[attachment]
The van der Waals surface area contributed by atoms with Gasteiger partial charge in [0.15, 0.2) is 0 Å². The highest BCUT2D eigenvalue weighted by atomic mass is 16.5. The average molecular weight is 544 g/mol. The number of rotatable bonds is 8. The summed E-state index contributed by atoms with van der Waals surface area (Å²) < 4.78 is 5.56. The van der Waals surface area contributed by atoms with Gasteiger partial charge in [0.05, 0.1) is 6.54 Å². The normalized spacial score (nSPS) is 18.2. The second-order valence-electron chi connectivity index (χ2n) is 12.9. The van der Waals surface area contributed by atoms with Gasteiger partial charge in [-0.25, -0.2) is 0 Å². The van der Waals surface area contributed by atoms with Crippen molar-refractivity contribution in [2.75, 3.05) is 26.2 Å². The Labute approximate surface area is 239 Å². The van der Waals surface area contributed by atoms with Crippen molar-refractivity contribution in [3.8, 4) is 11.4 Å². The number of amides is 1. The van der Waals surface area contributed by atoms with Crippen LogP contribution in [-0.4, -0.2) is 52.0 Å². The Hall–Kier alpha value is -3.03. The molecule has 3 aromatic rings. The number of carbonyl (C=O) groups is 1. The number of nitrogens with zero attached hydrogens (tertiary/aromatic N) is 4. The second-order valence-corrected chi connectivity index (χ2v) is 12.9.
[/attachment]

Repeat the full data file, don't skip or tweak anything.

The van der Waals surface area contributed by atoms with Gasteiger partial charge in [0.15, 0.2) is 0 Å². The highest BCUT2D eigenvalue weighted by atomic mass is 16.5. The average molecular weight is 544 g/mol. The number of rotatable bonds is 8. The summed E-state index contributed by atoms with van der Waals surface area (Å²) < 4.78 is 5.56. The van der Waals surface area contributed by atoms with Gasteiger partial charge in [0.05, 0.1) is 6.54 Å². The normalized spacial score (nSPS) is 18.2. The second-order valence-electron chi connectivity index (χ2n) is 12.9. The van der Waals surface area contributed by atoms with Gasteiger partial charge in [-0.25, -0.2) is 0 Å². The van der Waals surface area contributed by atoms with Crippen molar-refractivity contribution in [2.75, 3.05) is 26.2 Å². The Labute approximate surface area is 239 Å². The van der Waals surface area contributed by atoms with Crippen molar-refractivity contribution in [3.8, 4) is 11.4 Å². The number of amides is 1. The van der Waals surface area contributed by atoms with Crippen LogP contribution in [-0.4, -0.2) is 52.0 Å². The Hall–Kier alpha value is -3.03. The molecule has 3 aromatic rings. The number of carbonyl (C=O) groups is 1. The number of nitrogens with zero attached hydrogens (tertiary/aromatic N) is 4. The second-order valence-corrected chi connectivity index (χ2v) is 12.9.